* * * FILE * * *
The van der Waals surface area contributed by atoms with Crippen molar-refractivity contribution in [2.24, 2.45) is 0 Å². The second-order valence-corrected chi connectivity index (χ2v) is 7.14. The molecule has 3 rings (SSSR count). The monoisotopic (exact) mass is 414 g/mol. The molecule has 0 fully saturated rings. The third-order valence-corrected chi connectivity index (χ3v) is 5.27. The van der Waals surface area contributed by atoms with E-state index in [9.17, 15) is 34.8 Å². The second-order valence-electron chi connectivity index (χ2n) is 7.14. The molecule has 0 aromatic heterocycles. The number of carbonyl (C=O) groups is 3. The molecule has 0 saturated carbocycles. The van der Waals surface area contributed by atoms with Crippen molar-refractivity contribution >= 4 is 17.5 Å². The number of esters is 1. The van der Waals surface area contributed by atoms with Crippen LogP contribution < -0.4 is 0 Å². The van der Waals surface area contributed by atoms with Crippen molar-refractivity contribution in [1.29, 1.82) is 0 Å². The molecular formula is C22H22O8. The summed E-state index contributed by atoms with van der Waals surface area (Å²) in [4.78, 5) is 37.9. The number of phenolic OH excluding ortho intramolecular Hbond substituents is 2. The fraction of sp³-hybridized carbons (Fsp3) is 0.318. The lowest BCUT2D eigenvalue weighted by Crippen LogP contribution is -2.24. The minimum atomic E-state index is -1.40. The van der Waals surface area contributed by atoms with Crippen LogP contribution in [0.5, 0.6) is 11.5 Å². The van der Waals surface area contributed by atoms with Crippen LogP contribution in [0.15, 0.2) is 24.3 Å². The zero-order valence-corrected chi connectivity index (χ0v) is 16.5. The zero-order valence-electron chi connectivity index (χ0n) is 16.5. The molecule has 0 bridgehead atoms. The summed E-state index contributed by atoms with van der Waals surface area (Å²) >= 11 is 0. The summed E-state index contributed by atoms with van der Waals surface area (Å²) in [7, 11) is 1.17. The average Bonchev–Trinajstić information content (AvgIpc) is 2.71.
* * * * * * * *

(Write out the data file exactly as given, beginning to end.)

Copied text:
The van der Waals surface area contributed by atoms with Crippen molar-refractivity contribution in [2.24, 2.45) is 0 Å². The second-order valence-corrected chi connectivity index (χ2v) is 7.14. The molecule has 3 rings (SSSR count). The monoisotopic (exact) mass is 414 g/mol. The molecule has 0 fully saturated rings. The third-order valence-corrected chi connectivity index (χ3v) is 5.27. The van der Waals surface area contributed by atoms with E-state index in [9.17, 15) is 34.8 Å². The second-order valence-electron chi connectivity index (χ2n) is 7.14. The molecule has 0 aromatic heterocycles. The number of carbonyl (C=O) groups is 3. The molecule has 0 saturated carbocycles. The van der Waals surface area contributed by atoms with Crippen molar-refractivity contribution >= 4 is 17.5 Å². The number of esters is 1. The van der Waals surface area contributed by atoms with Crippen LogP contribution < -0.4 is 0 Å². The van der Waals surface area contributed by atoms with Crippen molar-refractivity contribution in [1.29, 1.82) is 0 Å². The molecular formula is C22H22O8. The summed E-state index contributed by atoms with van der Waals surface area (Å²) in [4.78, 5) is 37.9. The number of phenolic OH excluding ortho intramolecular Hbond substituents is 2. The fraction of sp³-hybridized carbons (Fsp3) is 0.318. The lowest BCUT2D eigenvalue weighted by Crippen LogP contribution is -2.24. The minimum atomic E-state index is -1.40. The van der Waals surface area contributed by atoms with Crippen LogP contribution in [0.5, 0.6) is 11.5 Å². The van der Waals surface area contributed by atoms with Crippen LogP contribution in [0.15, 0.2) is 24.3 Å². The zero-order valence-corrected chi connectivity index (χ0v) is 16.5. The zero-order valence-electron chi connectivity index (χ0n) is 16.5. The molecule has 0 bridgehead atoms. The summed E-state index contributed by atoms with van der Waals surface area (Å²) >= 11 is 0. The summed E-state index contributed by atoms with van der Waals surface area (Å²) in [7, 11) is 1.17. The average Bonchev–Trinajstić information content (AvgIpc) is 2.71.